Vintage Fork Signage
Difficulty Rating: Easy
Signage Templates (see below)
Quart-size and pint-size Mason jars
Font Used: Nelly Script Flourish & Darling Monograms by Tart Workshop
Old forks can have new life again when paired with Mason jars, and they will shine as the perfect detail for rustic, vintage-inspired weddings and parties. Prominently display all types of signage to help educate and direct your guests at your venue. The fork prongs can hold name tags, table numbers, seating arrangements, food and dessert labels, photo booth directions, maps, and countless other signs and tags. Use them in your home as well to exhibit family photographs or to prop up recipes while you cook.
1. Choose a decorative font and load it onto your computer. Graphically lay out table numbers, labels, guests’ names, and/or signage in the chosen font using some kind of graphic software (like Adobe Photoshop or Illustrator, Microsoft Word, etc.). Start from scratch or use the template below for your designs.
2. Print out your designs on the cardstock, arranging as many per page as possible. Cut down each of the designs individually. An X-Acto knife and metal ruler will ensure even, clean cuts, but scissors work also. If you choose to cut with an X-Acto knife, do your work on a cutting mat.
3. Boil water on your stove in a stockpot. Make sure there is enough water so that the silverware will be fully submerged. Once the water is boiling, drop the forks into the stockpot. Let them sit for about five minutes.
4. Remove the forks one at a time with the tongs.
5. Take a fork and bend it by hand in the center. Use the edge of your kitchen counter or something equivalent to help if necessary. The metal should be malleable from the hot water. Bend the fork into the shape you want.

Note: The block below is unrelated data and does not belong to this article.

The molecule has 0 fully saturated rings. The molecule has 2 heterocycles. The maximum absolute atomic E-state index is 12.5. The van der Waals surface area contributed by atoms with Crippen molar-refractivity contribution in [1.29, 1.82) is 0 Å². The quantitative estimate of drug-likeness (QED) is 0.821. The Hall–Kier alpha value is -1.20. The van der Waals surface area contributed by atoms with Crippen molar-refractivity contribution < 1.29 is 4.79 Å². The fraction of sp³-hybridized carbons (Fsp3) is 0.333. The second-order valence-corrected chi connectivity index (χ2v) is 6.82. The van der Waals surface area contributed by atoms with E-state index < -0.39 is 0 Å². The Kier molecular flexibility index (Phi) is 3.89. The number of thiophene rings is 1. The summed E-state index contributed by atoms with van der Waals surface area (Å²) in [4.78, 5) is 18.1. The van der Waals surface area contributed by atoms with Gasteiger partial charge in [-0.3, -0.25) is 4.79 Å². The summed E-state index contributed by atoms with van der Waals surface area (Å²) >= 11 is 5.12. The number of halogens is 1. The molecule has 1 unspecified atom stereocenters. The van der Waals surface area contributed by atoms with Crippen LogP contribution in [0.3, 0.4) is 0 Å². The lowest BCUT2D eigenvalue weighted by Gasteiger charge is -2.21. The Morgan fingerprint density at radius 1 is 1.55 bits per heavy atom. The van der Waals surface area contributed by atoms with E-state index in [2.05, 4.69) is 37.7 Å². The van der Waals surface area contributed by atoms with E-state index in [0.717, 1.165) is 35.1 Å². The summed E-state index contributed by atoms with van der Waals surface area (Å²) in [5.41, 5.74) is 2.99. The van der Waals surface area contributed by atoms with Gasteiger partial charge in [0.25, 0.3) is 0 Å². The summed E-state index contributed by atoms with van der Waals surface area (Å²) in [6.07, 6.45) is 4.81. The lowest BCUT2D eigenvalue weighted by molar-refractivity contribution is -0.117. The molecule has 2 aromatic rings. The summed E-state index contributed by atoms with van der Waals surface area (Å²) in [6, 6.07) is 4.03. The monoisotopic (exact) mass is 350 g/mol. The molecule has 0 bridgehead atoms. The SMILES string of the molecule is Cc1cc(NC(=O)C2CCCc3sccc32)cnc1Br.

6. Try positioning the fork on the Mason jar. Multiple points of contact with the metal and glass will ensure stability so keep this in mind. Readjust the shape of the fork to achieve the best possible result when gluing.
7. At the contact points, put a dab of super glue onto the fork. Place the fork onto the jar, applying pressure.
8. Allow plenty of time for the fork and jar to bond together. The glue may take a full 24 hours to achieve the best result. Check the instructions that came with your brand of glue. Position or prop up the jar so the spoon can properly adhere.
9. Repeat this process with multiple jars.
10. Slip the name tags, table numbers, treat labels, and your other designs between the fork prongs to prop up signage and give it prominence at your wedding, party, or event.
For a more personal twist, try doing calligraphy by hand or asking a talented friend to help. Painting words and numbers with watercolors would be another artistic option.
Display these jars during the holidays. Prop up cards and photographs you receive in the mail from family and friends.
Adapted from Mason Jar Crafts—DIY Projects for Adorable Gifts, Rustic Decor, Clever Storage, Inventive Lighting and Much More, by Lauren Elise Donaldson (Ulysses Press 2013).